Another opening day has come and gone. I must say that I’m not entirely disappointed, but I wasn’t blown away by it either. It was a fun weekend though; as I’ve always said, a bad day of hunting is better than a good day at work.

It started off early on Saturday. We wanted to hit a couple of fields that we had permission on, but so did some others. So we’re there at dawn, all 13 (hmmm,13. that just dawned on me) of us. This was my daughter’s first time out on opening day, and she was excited.

The first field was a cut circle field of corn, we were going to walk out the margins and the 4 triangles left from the circle. These were way overgrown by tumbleweeds, about waist deep and nearly impossible to get through at times. A couple of roosters flushed from the field, hopes were high for the rest of the day. Frankly, the rest of the field was a bust. I’m sure we walked over game due to the growth, so off to the next field.

Again, another cut circle of corn, fortunately, it wasn’t quite as overgrown as the first. We immediately get a rooster or two to flush and we’re all excited. But frankly, with 13 hunters, it’s hard to get a shot unless the pheasants flush right in front. A few of the birds were hit multiple times. But it’s all good.

One edge of this field is bordered by a dry creek bed which flushes a decent sized covey of quail. My daughter and I get down into the bottom of the creek and she takes a quail. Everyone wants a shot, so we moved out and let some of the others in. I did manage to bag a pheasant on the last corner, so at least the kid and I weren’t totally stumped.

The rest of the morning was about the same, we’d see a couple of birds and that was about it. It’s getting close to lunch so we’re trying to decide whether to hit another field or take a lunch break. Keith decides we should hit this small area on the way to lunch that he called a “tail water pit.” Basically, it’s dugout to the size of a small pond and left to overgrow. It might hold water during a real wet season, but it’s bone dry that day. A couple of guys say that we’ve never gotten anything out of it so why bother. Keith’s saying we always see stuff there. I don’t recall ever walking it out.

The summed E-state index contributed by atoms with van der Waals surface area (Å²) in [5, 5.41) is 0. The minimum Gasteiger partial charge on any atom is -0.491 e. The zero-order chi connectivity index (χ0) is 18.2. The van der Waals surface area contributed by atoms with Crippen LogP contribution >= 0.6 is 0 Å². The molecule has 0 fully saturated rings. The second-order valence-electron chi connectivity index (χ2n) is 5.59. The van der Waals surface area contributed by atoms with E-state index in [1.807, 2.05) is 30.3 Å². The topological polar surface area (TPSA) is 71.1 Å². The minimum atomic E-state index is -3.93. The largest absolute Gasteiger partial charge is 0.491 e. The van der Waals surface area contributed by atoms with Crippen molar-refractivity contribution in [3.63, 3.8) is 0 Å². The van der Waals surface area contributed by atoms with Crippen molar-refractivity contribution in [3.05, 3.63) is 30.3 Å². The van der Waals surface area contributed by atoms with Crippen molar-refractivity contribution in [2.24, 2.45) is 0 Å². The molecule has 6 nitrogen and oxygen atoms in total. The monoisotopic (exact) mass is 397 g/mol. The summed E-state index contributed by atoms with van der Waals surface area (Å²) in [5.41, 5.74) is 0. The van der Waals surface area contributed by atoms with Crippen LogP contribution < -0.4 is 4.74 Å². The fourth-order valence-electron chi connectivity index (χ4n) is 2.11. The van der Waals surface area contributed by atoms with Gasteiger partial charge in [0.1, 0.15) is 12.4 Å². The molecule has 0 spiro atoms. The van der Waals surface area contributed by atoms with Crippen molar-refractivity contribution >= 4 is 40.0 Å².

It’s decided that 5 of us would go through it, 3 in the bottom and 2 on the outsides, and a couple of blockers. I send my daughter down in the bottom in hopes she’ll get a better chance and I take the outside by the road. Several get in the vehicles to wait and listen to the football game (KSU is playing KU that day). I’m kind of daydreaming as I walk along.

A couple of shots ring out and I turn to see a small covey flushing out of the bottom. I don’t think anyone gets one then. We’re beating around a woodpile and a few more flush. Keith gets one towards the end. He’s totally gloating in a “see I told you” kind of way. I missed on a couple and so did my daughter.

The afternoon hunt is a bust, I don’t think we saw anything after lunch. We call it a day at sundown and go get some dinner.

The next day we awake to rain, mist and fog. It had rained most of the night, so the corn and milo fields will be a muddy mess and no one is up for it. We head down south of Meade to a local friend’s land. We generally always see quail down there. It’s all pasture and sandy hills, so would be better than slogging through muddy farm fields.

We get into a nice covey of quail and chase them around awhile. The best part of that day is Sam finally gets his first quail. He’s hunted with us for years. Yay Sam!

Like I said before, it was a fun opening weekend. It might help if we had some pointers with us rather than the lab pup, who did do a good job of retrieving for being a young one. All in all, the group harvested 7 pheasants and 7 quail (1 quail was eaten by one of the dogs, so the number would have been 8). It certainly wasn’t as great as the early reports were saying, at least in our area. But nothing beats a weekend hunting with your buddies. There’s always next time.